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Longevity: What physical activity makes us live longer?

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Longevity: What physical activity makes us live longer?

Some physical activity can reduce the risk of premature death by more than 40%, according to a new study. While others…

Eugene Spagnuolo

– Milano

Living long and in good health depends on many factors, not least physical activity. It is no coincidence that the WHO recommends dedicating at least 150 minutes to moderately intense aerobic activities, such as brisk walking. And it should also be associated with strengthening exercises for the main muscle groups, at least 2 times a week. But is it really so?

The best physical activity for longevity

The answer is… yes, but with some clarifications: a recent study involving almost 100,000 individuals underlines the advantages of this approach. The researchers found that combining weight lifting with cardio (or aerobic) exercise can reduce the risk of premature death among the elderly, particularly for heart disease.

  • Study participants who limited themselves to lifting weights saw their risk of premature death reduced by 9% to 22% (depending on the intensity of the workouts, ed).
  • Those who performed exclusively aerobic exercise saw it decrease by 24% to 34%.
  • But those who did both aerobic and strength training had the best results: Meeting weekly guidelines for aerobic exercise (150 minutes) and lifting weights once or twice a week was able to reduce the risk of premature death by more than 40% (dal 41% al 47%).

Weights + cardio: the winning combination

So the combination of strength exercises plus cardio is the winning one. “We know that muscle-strengthening exercise is associated with a wide range of health benefits, which include increased strength and improved physical function,” explains Jessica Gorzelitz, a researcher at the National Cancer Institute. “We are still uncovering the metabolic effects of weight lifting on the body systems it may affect (mortality rates), but we are confident that this type of exercise may have a beneficial effect on body composition and other metabolic risk factors, such as blood pressure, markers of inflammation and even blood cholesterol.” Another study, released last summer, also found that combining strength training and cardio workouts promotes longevity. The execution 1 to 3 hours per week of aerobic exercise and 1 to 2 strength training sessions would reduce the risk of death by 40%. Conversely, doing only 1 hour of aerobic activity would “only” reduce it by 15% (3 hours by 27%).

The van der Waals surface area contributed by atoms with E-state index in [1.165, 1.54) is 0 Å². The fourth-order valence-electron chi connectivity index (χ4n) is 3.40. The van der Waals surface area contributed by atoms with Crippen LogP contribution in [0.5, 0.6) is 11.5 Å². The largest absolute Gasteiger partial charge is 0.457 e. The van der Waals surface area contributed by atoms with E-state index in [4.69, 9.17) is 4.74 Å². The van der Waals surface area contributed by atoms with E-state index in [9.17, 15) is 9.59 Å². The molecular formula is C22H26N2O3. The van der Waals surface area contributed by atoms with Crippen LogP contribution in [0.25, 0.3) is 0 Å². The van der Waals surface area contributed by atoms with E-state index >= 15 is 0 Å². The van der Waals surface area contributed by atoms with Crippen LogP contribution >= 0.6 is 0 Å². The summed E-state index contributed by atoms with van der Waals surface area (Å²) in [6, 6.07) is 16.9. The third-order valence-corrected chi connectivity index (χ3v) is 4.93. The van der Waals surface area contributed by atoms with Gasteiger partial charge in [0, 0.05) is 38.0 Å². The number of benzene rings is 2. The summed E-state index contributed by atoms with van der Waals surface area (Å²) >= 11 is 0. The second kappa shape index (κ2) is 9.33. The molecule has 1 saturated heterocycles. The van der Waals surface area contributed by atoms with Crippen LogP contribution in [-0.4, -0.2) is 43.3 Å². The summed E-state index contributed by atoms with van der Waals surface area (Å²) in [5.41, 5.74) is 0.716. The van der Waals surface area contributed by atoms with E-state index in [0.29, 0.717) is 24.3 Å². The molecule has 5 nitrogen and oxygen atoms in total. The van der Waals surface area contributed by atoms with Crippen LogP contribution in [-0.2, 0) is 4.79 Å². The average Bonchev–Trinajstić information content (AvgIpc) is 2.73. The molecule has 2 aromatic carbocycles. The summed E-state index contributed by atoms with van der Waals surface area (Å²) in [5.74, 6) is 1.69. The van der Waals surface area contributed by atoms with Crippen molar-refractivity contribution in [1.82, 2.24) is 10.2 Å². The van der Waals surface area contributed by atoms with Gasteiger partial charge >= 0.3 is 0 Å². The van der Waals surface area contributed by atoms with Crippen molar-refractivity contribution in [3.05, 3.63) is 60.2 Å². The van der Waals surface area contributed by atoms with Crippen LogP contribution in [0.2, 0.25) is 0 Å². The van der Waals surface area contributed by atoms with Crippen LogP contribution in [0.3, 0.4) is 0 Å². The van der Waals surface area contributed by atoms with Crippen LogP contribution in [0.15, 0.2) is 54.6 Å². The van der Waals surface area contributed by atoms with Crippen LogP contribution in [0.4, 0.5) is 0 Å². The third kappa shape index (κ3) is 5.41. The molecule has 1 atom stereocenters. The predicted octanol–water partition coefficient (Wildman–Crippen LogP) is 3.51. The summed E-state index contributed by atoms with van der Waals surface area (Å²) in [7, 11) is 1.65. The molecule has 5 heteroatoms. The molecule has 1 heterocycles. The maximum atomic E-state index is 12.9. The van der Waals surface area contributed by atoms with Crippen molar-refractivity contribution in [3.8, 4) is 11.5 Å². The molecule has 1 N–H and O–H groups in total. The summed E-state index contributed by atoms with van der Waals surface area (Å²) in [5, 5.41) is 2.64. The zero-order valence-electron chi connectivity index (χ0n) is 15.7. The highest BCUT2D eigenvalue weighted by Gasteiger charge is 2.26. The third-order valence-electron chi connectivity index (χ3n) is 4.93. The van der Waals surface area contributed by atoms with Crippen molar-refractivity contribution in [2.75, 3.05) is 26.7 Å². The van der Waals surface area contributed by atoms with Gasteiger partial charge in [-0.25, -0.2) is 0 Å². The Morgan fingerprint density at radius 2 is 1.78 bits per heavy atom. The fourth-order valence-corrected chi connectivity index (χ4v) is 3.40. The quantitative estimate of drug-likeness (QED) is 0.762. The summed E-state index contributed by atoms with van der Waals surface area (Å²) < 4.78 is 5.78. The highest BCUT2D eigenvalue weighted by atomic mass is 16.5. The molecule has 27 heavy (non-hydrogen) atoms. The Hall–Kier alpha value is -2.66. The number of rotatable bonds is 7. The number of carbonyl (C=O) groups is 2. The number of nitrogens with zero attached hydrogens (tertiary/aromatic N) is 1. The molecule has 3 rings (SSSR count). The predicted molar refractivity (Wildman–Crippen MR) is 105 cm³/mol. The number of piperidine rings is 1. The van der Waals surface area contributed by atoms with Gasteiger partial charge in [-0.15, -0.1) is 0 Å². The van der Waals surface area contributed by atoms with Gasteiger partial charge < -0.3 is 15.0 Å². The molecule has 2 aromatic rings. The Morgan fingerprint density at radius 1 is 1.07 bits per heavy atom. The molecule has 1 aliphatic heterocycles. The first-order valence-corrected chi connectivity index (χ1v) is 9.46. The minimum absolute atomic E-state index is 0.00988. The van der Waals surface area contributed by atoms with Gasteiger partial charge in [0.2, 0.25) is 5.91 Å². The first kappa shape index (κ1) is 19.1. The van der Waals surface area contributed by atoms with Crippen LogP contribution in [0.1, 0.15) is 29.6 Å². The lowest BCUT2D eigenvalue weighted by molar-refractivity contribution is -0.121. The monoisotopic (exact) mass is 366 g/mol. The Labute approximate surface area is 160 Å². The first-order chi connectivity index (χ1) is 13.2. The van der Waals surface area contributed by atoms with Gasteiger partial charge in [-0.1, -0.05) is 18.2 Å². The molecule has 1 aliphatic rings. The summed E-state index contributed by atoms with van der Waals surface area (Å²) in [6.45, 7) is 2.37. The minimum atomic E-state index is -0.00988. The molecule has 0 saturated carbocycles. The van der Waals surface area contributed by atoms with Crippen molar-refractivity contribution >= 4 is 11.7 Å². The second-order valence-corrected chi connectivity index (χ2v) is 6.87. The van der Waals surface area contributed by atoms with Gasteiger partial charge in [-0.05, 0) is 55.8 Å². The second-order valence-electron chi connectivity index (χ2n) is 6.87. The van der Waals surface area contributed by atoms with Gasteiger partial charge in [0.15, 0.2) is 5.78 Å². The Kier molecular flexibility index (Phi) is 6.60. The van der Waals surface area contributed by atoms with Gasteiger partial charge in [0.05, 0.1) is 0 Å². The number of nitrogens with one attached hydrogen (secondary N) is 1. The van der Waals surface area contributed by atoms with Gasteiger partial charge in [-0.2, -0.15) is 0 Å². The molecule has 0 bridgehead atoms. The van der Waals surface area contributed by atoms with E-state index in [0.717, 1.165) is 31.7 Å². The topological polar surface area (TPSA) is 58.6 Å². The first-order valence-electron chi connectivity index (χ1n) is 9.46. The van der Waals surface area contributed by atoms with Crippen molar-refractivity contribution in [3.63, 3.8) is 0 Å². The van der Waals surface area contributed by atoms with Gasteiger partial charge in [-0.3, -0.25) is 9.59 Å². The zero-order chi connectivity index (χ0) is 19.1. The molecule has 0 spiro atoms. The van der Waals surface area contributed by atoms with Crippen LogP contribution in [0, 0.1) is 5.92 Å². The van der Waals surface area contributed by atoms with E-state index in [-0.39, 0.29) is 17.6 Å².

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Engaging in both activities is also important for someone trying to lose weight: increasing the amount of lean muscle tissue in the body through strength training counteracts the loss of muscle mass that occurs with weight loss. And it also gives us metabolic benefits, which facilitate weight loss. That’s why, according to scientists, we should do both aerobics and strength training, without neglecting either.

Cardio and strength training: the differences

Cardio and aerobic exercises raise your heart rate and keep it elevated throughout your workout. Vigorous aerobic activities include running, cycling, and swimming. High-intensity interval training (HIIT) combines vigorous aerobic activity with short rest periods. Strength training, also called resistance training, helps build and strengthen muscles. It is a type of activity that involves moving the body against some form of resistance, such as dumbbells, barbells, weight plates, resistance bands, or kettlebells. Bodyweight exercises, such as lunges and push-ups, can also build muscle strength. Regular strength training is especially beneficial for older adultsbecause over the years, muscle mass is gradually lost.

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